If touristification, as Nassim Taleb defines it, is the systematic removal of uncertainty and randomness, then the “let’s get lost” mantra is an attempt to incorporate a certain dose of uncertainty and randomness into life. It turns out that this has some merit in the workplace. Fast Company is sub-par and repetitive, but I’ve read a few good articles about how businesses are designing their offices so employees cross paths (literally) more often. Pixar is the paragon here. It’s said that Steve Jobs insisted that the entire headquarters only have two bathrooms, thus forcing the designers to mingle with the producers, the directors to mingle with the writers, etc. I recently traveled to the opulent headquarters of a large business here in New York. The people bored me to tears but the office was impressive. When I arrived, I took an elevator up a number of floors only to walk down several flights of stairs. I later learned that the elevators stopped at every other floor. This apparently forced employees to walk long distances and through different departments. Again, the mind benefits from a bit of randomness and uncertainty (although this particular company has never been revered for their creativity).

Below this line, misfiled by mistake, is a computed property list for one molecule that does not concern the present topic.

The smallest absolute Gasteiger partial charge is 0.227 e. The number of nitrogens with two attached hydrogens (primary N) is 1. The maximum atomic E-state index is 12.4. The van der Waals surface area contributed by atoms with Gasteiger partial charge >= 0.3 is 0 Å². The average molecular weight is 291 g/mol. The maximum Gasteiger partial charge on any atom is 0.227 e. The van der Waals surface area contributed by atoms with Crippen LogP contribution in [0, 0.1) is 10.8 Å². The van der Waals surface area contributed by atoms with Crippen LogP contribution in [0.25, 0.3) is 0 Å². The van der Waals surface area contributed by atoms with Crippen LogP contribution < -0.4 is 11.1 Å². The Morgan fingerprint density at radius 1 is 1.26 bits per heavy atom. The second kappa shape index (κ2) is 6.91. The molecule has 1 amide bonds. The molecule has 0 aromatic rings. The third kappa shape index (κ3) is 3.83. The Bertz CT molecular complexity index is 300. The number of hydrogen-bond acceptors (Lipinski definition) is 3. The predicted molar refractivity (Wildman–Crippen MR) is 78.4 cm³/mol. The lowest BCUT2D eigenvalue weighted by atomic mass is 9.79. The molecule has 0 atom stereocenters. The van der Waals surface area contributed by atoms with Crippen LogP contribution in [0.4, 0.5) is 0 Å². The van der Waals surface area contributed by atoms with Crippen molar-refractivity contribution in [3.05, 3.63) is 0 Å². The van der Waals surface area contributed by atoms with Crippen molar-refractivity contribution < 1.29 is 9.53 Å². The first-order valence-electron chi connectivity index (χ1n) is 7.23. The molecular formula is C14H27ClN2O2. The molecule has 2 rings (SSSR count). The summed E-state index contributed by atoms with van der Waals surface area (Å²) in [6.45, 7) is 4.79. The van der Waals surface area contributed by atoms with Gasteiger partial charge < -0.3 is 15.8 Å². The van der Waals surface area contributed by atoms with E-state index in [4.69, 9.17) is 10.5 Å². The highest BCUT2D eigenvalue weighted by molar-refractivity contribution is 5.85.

Science, too, benefits from a degree of haphazardness. Alexander Fleming was once investigating something he knew (the properties of staphylococci) when he discovered something else (penicillin) thanks to his untidy tendencies around the laboratory. Similarly, Viagra was originally designed to be a hypertension drug. Many years ago, as a student, I spent three weeks in the Golan Heights excavating a Roman Temple from the Hellenistic period. The site was overseen by a friend – a classics professor at Macalester College – who explained that a fierce brush fire uncovered the ruins. So while we glorify the scientific method, it’s critical to remember that without serendipity, discovery would grind to a halt.